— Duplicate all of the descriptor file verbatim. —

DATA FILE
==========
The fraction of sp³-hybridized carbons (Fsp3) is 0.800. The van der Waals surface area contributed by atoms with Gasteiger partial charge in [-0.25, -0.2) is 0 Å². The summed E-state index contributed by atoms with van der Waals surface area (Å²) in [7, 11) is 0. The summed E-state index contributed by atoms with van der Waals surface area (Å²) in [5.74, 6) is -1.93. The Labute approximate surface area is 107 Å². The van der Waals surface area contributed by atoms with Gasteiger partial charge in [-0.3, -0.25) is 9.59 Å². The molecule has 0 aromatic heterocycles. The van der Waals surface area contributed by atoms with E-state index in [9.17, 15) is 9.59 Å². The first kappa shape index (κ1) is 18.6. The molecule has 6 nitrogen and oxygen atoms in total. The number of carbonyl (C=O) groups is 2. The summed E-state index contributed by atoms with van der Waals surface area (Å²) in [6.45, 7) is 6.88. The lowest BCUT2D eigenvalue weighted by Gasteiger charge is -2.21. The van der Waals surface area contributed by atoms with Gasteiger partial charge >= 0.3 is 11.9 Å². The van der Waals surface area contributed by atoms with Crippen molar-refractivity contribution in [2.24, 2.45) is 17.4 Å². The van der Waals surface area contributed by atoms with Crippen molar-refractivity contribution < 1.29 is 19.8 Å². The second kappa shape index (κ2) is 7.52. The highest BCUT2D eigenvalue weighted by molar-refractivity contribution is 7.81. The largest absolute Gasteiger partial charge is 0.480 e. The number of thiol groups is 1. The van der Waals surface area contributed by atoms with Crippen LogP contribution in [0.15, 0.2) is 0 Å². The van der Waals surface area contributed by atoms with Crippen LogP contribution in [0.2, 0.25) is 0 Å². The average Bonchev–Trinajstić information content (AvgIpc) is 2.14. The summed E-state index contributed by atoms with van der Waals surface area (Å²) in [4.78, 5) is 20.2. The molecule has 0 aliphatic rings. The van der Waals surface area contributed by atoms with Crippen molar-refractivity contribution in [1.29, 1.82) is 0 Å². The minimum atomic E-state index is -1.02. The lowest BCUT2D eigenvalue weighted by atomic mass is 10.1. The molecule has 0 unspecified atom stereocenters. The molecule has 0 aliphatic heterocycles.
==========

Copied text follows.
The fraction of sp³-hybridized carbons (Fsp3) is 0.800. The van der Waals surface area contributed by atoms with Gasteiger partial charge in [-0.25, -0.2) is 0 Å². The summed E-state index contributed by atoms with van der Waals surface area (Å²) in [7, 11) is 0. The summed E-state index contributed by atoms with van der Waals surface area (Å²) in [5.74, 6) is -1.93. The Labute approximate surface area is 107 Å². The van der Waals surface area contributed by atoms with Gasteiger partial charge in [-0.3, -0.25) is 9.59 Å². The molecule has 0 aromatic heterocycles. The van der Waals surface area contributed by atoms with E-state index in [9.17, 15) is 9.59 Å². The first kappa shape index (κ1) is 18.6. The molecule has 6 nitrogen and oxygen atoms in total. The number of carbonyl (C=O) groups is 2. The summed E-state index contributed by atoms with van der Waals surface area (Å²) in [6.45, 7) is 6.88. The lowest BCUT2D eigenvalue weighted by Gasteiger charge is -2.21. The van der Waals surface area contributed by atoms with Gasteiger partial charge >= 0.3 is 11.9 Å². The van der Waals surface area contributed by atoms with Crippen molar-refractivity contribution in [2.24, 2.45) is 17.4 Å². The van der Waals surface area contributed by atoms with Crippen molar-refractivity contribution < 1.29 is 19.8 Å². The second kappa shape index (κ2) is 7.52. The highest BCUT2D eigenvalue weighted by molar-refractivity contribution is 7.81. The largest absolute Gasteiger partial charge is 0.480 e. The number of thiol groups is 1. The van der Waals surface area contributed by atoms with Crippen LogP contribution in [0.15, 0.2) is 0 Å². The van der Waals surface area contributed by atoms with Crippen LogP contribution in [0.2, 0.25) is 0 Å². The average Bonchev–Trinajstić information content (AvgIpc) is 2.14. The summed E-state index contributed by atoms with van der Waals surface area (Å²) in [4.78, 5) is 20.2. The molecule has 0 aliphatic rings. The van der Waals surface area contributed by atoms with Crippen molar-refractivity contribution in [1.29, 1.82) is 0 Å². The minimum atomic E-state index is -1.02. The lowest BCUT2D eigenvalue weighted by atomic mass is 10.1. The molecule has 0 unspecified atom stereocenters. The molecule has 0 aliphatic heterocycles.